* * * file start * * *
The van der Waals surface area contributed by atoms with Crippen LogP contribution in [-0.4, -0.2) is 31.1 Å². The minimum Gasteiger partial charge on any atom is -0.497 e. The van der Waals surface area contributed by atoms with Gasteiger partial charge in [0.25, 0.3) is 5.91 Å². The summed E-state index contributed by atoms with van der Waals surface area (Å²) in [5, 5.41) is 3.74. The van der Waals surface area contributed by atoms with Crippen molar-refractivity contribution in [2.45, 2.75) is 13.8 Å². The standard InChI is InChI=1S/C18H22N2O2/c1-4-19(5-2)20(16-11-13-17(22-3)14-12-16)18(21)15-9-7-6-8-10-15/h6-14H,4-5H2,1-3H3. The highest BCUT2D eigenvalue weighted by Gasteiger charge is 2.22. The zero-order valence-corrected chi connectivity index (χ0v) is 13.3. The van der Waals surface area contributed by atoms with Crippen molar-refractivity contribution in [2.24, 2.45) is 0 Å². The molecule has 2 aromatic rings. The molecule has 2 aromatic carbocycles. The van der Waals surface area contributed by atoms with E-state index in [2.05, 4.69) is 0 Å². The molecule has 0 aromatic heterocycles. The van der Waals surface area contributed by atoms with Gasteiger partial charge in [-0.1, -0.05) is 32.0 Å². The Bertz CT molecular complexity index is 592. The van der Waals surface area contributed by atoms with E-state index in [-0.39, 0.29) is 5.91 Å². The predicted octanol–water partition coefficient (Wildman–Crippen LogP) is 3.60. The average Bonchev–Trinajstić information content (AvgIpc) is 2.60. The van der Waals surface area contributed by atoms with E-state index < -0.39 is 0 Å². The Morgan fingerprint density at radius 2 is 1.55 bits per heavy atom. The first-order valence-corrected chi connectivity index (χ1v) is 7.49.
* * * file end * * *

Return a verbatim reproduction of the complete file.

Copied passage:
The van der Waals surface area contributed by atoms with Crippen LogP contribution in [-0.4, -0.2) is 31.1 Å². The minimum Gasteiger partial charge on any atom is -0.497 e. The van der Waals surface area contributed by atoms with Gasteiger partial charge in [0.25, 0.3) is 5.91 Å². The summed E-state index contributed by atoms with van der Waals surface area (Å²) in [5, 5.41) is 3.74. The van der Waals surface area contributed by atoms with Crippen molar-refractivity contribution in [2.45, 2.75) is 13.8 Å². The standard InChI is InChI=1S/C18H22N2O2/c1-4-19(5-2)20(16-11-13-17(22-3)14-12-16)18(21)15-9-7-6-8-10-15/h6-14H,4-5H2,1-3H3. The highest BCUT2D eigenvalue weighted by Gasteiger charge is 2.22. The zero-order valence-corrected chi connectivity index (χ0v) is 13.3. The van der Waals surface area contributed by atoms with Crippen molar-refractivity contribution in [2.24, 2.45) is 0 Å². The molecule has 2 aromatic rings. The molecule has 2 aromatic carbocycles. The van der Waals surface area contributed by atoms with E-state index in [2.05, 4.69) is 0 Å². The molecule has 0 aromatic heterocycles. The van der Waals surface area contributed by atoms with Gasteiger partial charge in [-0.1, -0.05) is 32.0 Å². The Bertz CT molecular complexity index is 592. The van der Waals surface area contributed by atoms with E-state index in [-0.39, 0.29) is 5.91 Å². The predicted octanol–water partition coefficient (Wildman–Crippen LogP) is 3.60. The average Bonchev–Trinajstić information content (AvgIpc) is 2.60. The van der Waals surface area contributed by atoms with E-state index < -0.39 is 0 Å². The Morgan fingerprint density at radius 2 is 1.55 bits per heavy atom. The first-order valence-corrected chi connectivity index (χ1v) is 7.49.